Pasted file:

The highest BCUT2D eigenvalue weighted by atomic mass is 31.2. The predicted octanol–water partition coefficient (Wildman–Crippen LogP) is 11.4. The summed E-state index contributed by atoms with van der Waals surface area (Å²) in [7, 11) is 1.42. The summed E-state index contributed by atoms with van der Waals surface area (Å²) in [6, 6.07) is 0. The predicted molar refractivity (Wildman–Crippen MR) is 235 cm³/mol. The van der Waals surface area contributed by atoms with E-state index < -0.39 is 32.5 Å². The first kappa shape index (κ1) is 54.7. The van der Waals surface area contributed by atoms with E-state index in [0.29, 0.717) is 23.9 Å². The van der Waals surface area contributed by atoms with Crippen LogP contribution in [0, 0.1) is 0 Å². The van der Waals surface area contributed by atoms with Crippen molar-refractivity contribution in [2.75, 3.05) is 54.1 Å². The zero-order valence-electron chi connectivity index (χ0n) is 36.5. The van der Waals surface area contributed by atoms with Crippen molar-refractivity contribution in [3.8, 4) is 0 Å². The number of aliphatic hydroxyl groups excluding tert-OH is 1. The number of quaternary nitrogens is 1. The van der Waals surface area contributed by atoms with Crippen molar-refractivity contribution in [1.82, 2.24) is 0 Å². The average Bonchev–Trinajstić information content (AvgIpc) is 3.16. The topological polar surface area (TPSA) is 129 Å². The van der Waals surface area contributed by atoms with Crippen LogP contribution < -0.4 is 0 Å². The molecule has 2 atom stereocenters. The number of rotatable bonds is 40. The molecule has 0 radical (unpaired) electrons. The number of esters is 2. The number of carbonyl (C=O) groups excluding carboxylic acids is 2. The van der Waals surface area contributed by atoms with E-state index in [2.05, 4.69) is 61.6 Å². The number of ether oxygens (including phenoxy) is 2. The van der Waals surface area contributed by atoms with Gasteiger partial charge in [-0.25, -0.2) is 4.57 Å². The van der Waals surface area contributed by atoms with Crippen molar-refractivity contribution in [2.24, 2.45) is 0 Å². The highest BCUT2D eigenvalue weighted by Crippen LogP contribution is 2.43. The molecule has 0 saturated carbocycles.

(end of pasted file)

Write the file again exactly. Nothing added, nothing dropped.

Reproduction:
The highest BCUT2D eigenvalue weighted by atomic mass is 31.2. The predicted octanol–water partition coefficient (Wildman–Crippen LogP) is 11.4. The summed E-state index contributed by atoms with van der Waals surface area (Å²) in [7, 11) is 1.42. The summed E-state index contributed by atoms with van der Waals surface area (Å²) in [6, 6.07) is 0. The predicted molar refractivity (Wildman–Crippen MR) is 235 cm³/mol. The van der Waals surface area contributed by atoms with E-state index < -0.39 is 32.5 Å². The first kappa shape index (κ1) is 54.7. The van der Waals surface area contributed by atoms with E-state index in [0.29, 0.717) is 23.9 Å². The van der Waals surface area contributed by atoms with Crippen LogP contribution in [0, 0.1) is 0 Å². The van der Waals surface area contributed by atoms with Crippen molar-refractivity contribution in [2.75, 3.05) is 54.1 Å². The zero-order valence-electron chi connectivity index (χ0n) is 36.5. The van der Waals surface area contributed by atoms with Crippen molar-refractivity contribution in [3.8, 4) is 0 Å². The number of aliphatic hydroxyl groups excluding tert-OH is 1. The number of quaternary nitrogens is 1. The van der Waals surface area contributed by atoms with Crippen molar-refractivity contribution in [1.82, 2.24) is 0 Å². The average Bonchev–Trinajstić information content (AvgIpc) is 3.16. The topological polar surface area (TPSA) is 129 Å². The van der Waals surface area contributed by atoms with Crippen LogP contribution < -0.4 is 0 Å². The molecule has 2 atom stereocenters. The number of rotatable bonds is 40. The molecule has 0 radical (unpaired) electrons. The number of esters is 2. The number of carbonyl (C=O) groups excluding carboxylic acids is 2. The van der Waals surface area contributed by atoms with E-state index in [2.05, 4.69) is 61.6 Å². The number of ether oxygens (including phenoxy) is 2. The van der Waals surface area contributed by atoms with Gasteiger partial charge in [-0.25, -0.2) is 4.57 Å². The van der Waals surface area contributed by atoms with Crippen molar-refractivity contribution in [2.24, 2.45) is 0 Å². The highest BCUT2D eigenvalue weighted by Crippen LogP contribution is 2.43. The molecule has 0 saturated carbocycles.